Honour thy father and thy mother: that thy days may be long upon the land which the LORD thy God giveth thee.

-Exodus 20:12 (KJV)

Instead of blogging about the fifth commandment, I should probably be apologizing to my mother. Maybe you’re in the same rut: instead of reading my blog about the fifth commandment, perhaps you also should be apologizing to your parents. This commandment, of the ten, in my opinion, rises to the top (among some others) when it comes to being widely interpreted or faded into memory. It is one where many are familiar, but few act accordingly. Even with God’s promise.

By widely interpreted, I do not suggest that the standard varies widely; simply that, many tweak such standards for their own family (e.g. My family is different. This is a different situation.). Some of these tweaks may be warranted, but I thought it might be worthwhile to delve into the original, the Hebrew, of this term. The Hebrew word for “honor” is kabad, which has one of the most diverse of meanings of any word used in the Old Testament text. It is used 114 times, ranging: “all ye the seed of Jacob, glorify him” (Psalms 22:23), “day and night thy hand was heavy upon me: my moisture is turned into the drought” (Psalms 32:4), “make their ears heavy, and shut their eyes; lest they see” (Isaiah 29:13), “people draw near me with their mouth, and with their lips do honorme, but have removed their heart far” (Isaiah 29:13), etc… and many more examples of surprising variety.

Literally, kabad means “of great weight.”

Of how much “weight” do your parents have in your life? I think if there is anything on which our society more-or-less agrees, it is the idea of what is judged to be the “proper” way to treat one’s parents. While not meeting this ideal is often excused and blamed on irreconcilable generational, cultural, and educational differences, a busy lifestyle, and geographic inconveniences, I don’t think that the biblical ideal, nor the societal ideal, simply calls for obedience. (By this measuring stick, I may have nothing for which to apologize to my mum).

“Honoring one’s parents,” or, having our relationship with our parents be characterized by “great weight,” I think, challenges us to look beyond ourselves. It challenges us to confer importance outside of us, a weighty importance, not on our own terms and timetable, but theirs. It begins with one’s attitude when seeking permission, opinion, or even just a conversation. It marks flippant remarks and cursory hellos. It underlies even the busiest moments. These are the people who, (in most cases), love us the most, are the most understanding, the most accepting, and often, the weight is inaccurately weighed. To use a hackneyed phrase, we “take them for granted.”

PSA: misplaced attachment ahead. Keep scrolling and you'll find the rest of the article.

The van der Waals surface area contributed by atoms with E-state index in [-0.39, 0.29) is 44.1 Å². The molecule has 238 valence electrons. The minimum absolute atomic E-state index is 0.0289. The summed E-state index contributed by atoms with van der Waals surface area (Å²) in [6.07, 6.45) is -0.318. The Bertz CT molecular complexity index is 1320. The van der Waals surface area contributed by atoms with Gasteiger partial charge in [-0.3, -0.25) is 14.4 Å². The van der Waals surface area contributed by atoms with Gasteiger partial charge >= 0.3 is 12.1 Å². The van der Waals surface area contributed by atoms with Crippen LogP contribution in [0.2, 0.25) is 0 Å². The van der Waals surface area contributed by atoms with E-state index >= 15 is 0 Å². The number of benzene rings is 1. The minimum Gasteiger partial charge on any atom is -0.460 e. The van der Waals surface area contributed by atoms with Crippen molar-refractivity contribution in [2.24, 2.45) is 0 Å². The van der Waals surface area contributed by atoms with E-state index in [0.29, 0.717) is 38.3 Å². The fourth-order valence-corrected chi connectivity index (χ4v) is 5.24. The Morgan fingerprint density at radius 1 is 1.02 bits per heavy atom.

Our treatment of our parents (with their, yes, imperfections. Yet, let us not forget our own, of which they are very familiar…), inevitably spills over into our spiritual walk and our relationship with God. In Christ, the parent is a tangible reflection of who God the Father is to us, someone who knows the best and worst of us, yet loves us, someone who sacrificially provides for our well-being, someone who rejoices in our successes, someone who comforts us, someone who disciplines us, someone who has more wisdom and insight than we give credit for…

My purpose in writing is not to merely promote obeying one’s parents. In fact, I think the sheer variety of families and parents ensures that parents are not always right, and obeying them all the time is not the wisest maxim. Furthermore, I cringe when I think about those who may have unbelieving parents, abusive parents, neglectful parents…

Please take this moment to consider what weight, or importance your parents have in your life.
They are still your parents, and God has a purpose in putting them in your life.
Please take this moment to forgive your parents… even if they have not apologized. Even if they still feel they are in the right.
Ask the Lord for the strength to forgive and let go.
Lastly, please take this moment to engage in prayer for them… they may be parents, but they are still God’s creation, children. And even the best of them need our prayers.

Now I’m going to go apologize to my mom for the frustrated look I gave her earlier.